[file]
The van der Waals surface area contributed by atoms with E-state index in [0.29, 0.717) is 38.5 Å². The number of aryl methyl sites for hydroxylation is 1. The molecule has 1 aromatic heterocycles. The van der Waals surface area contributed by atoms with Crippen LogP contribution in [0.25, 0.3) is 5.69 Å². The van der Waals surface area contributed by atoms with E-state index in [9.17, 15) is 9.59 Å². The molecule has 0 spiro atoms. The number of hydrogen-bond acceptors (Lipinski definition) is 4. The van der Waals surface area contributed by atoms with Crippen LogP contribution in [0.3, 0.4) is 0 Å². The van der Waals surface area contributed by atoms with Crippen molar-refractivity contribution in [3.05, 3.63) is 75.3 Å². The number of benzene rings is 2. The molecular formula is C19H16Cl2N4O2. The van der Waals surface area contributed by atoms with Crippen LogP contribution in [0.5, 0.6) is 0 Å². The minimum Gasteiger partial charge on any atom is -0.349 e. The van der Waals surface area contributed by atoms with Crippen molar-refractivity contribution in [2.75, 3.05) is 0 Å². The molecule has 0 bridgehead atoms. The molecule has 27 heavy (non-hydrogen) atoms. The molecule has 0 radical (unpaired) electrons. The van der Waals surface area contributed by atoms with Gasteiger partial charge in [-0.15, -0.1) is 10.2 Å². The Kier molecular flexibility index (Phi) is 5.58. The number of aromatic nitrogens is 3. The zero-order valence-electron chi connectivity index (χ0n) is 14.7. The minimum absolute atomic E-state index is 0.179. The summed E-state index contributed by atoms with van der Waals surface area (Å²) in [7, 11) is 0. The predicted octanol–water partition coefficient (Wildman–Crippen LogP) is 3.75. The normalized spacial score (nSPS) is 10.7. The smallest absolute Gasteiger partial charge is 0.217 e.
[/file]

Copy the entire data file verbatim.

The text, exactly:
The van der Waals surface area contributed by atoms with E-state index in [0.29, 0.717) is 38.5 Å². The number of aryl methyl sites for hydroxylation is 1. The molecule has 1 aromatic heterocycles. The van der Waals surface area contributed by atoms with Crippen LogP contribution in [0.25, 0.3) is 5.69 Å². The van der Waals surface area contributed by atoms with E-state index in [9.17, 15) is 9.59 Å². The molecule has 0 spiro atoms. The number of hydrogen-bond acceptors (Lipinski definition) is 4. The van der Waals surface area contributed by atoms with Crippen LogP contribution in [0.3, 0.4) is 0 Å². The van der Waals surface area contributed by atoms with Crippen molar-refractivity contribution in [3.05, 3.63) is 75.3 Å². The number of benzene rings is 2. The molecular formula is C19H16Cl2N4O2. The van der Waals surface area contributed by atoms with Crippen LogP contribution in [0.5, 0.6) is 0 Å². The minimum Gasteiger partial charge on any atom is -0.349 e. The van der Waals surface area contributed by atoms with Crippen molar-refractivity contribution in [2.75, 3.05) is 0 Å². The molecule has 0 bridgehead atoms. The molecule has 27 heavy (non-hydrogen) atoms. The molecule has 0 radical (unpaired) electrons. The van der Waals surface area contributed by atoms with Gasteiger partial charge in [-0.15, -0.1) is 10.2 Å². The Kier molecular flexibility index (Phi) is 5.58. The number of aromatic nitrogens is 3. The zero-order valence-electron chi connectivity index (χ0n) is 14.7. The minimum absolute atomic E-state index is 0.179. The summed E-state index contributed by atoms with van der Waals surface area (Å²) in [7, 11) is 0. The predicted octanol–water partition coefficient (Wildman–Crippen LogP) is 3.75. The normalized spacial score (nSPS) is 10.7. The smallest absolute Gasteiger partial charge is 0.217 e.